True Stories From The Psyche Ward, Margaret, Part 2.

In my last blog post, I introduced you to Margaret, one of the stranger people I met during my time on the psyche ward. Before you read this you need to read Margaret, Part 1. If you don't read that then what I'm about to write today in True Stories From the Psyche Ward, Margaret, Part 2, won't make as much sense.

Margaret could best be described as a mine field. You never knew which step was going to set her off. Even though she spent most of her time in her room, screaming at the walls and drinking water with five and six packs of Sweet 'n' Lo in it, she still found time to roam the halls or show up for meals.

This day was like any ordinary day. However, in the psyche ward, every little change in routine is a big deal. Today was one of those days. We were having a "Tornado Drill". I was not familiar with a "Tornado Drill". Fire Drills and those senseless Nuclear Attack Drills we did in the 1960's - crawl under your desk in front of a wall of windows would surely protect me from nuclear attack. "Tornado Drills" at the psyche ward made about as much sense.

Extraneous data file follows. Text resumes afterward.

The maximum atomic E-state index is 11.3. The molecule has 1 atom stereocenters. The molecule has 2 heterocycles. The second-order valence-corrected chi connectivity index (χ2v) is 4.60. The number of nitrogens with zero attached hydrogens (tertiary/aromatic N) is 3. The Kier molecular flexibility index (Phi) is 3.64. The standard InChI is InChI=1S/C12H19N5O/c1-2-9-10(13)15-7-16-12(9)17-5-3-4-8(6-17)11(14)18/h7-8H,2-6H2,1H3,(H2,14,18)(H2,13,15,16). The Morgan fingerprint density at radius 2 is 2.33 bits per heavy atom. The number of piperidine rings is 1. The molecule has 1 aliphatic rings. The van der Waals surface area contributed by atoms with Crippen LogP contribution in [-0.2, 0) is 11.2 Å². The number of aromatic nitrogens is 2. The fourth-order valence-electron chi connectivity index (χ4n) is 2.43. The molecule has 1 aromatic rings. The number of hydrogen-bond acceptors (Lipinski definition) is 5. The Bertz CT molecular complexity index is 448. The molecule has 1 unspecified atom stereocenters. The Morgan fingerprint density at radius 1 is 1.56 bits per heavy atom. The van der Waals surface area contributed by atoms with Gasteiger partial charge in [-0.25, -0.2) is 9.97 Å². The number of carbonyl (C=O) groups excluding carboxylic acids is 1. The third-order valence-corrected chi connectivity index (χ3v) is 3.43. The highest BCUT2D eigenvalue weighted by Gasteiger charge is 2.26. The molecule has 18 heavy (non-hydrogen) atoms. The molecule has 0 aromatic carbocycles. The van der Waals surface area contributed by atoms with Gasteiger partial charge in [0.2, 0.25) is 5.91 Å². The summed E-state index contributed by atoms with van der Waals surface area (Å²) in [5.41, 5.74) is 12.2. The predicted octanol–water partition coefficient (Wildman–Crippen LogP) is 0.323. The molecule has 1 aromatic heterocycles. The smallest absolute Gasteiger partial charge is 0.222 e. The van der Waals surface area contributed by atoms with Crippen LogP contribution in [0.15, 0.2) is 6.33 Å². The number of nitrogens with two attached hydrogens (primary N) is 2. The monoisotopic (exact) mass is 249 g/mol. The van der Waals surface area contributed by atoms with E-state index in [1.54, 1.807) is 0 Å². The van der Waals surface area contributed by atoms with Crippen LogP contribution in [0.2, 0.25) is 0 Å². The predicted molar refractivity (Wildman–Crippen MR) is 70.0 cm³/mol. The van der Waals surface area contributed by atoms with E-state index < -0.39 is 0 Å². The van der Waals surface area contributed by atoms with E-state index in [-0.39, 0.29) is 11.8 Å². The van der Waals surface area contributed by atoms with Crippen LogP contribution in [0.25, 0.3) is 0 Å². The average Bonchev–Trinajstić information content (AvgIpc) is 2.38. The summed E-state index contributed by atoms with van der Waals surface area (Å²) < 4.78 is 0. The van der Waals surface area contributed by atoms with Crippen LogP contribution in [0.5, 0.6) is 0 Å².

We were all instructed to go to the Men's room and stand against the walls. That would protect us from flying glass, but the building was built around the Civil War and we were on the fifth floor. I'm sure it would crumble like a stack of graham crackers when exposed to the least bit of pressure. I guess, having us all in the Men's room would make it easy to find the bodies.

One thing you don't want to do is tell a bunch of  people with mental disorders that there is going to be a "Tornado Drill" and then wait three hours. All the people suffering from paranoia were on high alert and kept asking, "When's the drill, when's the drill?"

The depressed people, fearing the worst, all sat curled up in chairs in a recreation room, covered with blankets. Those with anxiety, paced feverishly.

All of a sudden, the cry came out, "Tornado Drill, Tornado Drill, move to your positions in the Men's room. Everyone shuffled to the Men's room and took random places along the walls. Margaret was near the back of the pack and took a space along the wall about three people to my right.

We stood in silence for what seemed like an eternity, then Margaret blurts out at the top of her lungs, "ALL YOU NIGGERS GOT TO GO BACK TO THE PLANET YOU CAME FROM." No one made a sound. There wasn't a gasp or even a deep breath. My eyes were clamped shut waiting for all hell to break loose. You see, half the population was black and I'm sure they didn't appreciate that, but no one made a sound. I could swear I felt a little pee come out.

Another few minutes went by and we were told we could return to our rooms and the recreation area. Everyone shuffled out without a sound and we all went back to business as usual at the psyche ward.

What could have been a major disaster, passed by like a feather in the wind. And that's another true story from the psyche ward, Margaret, Part 2.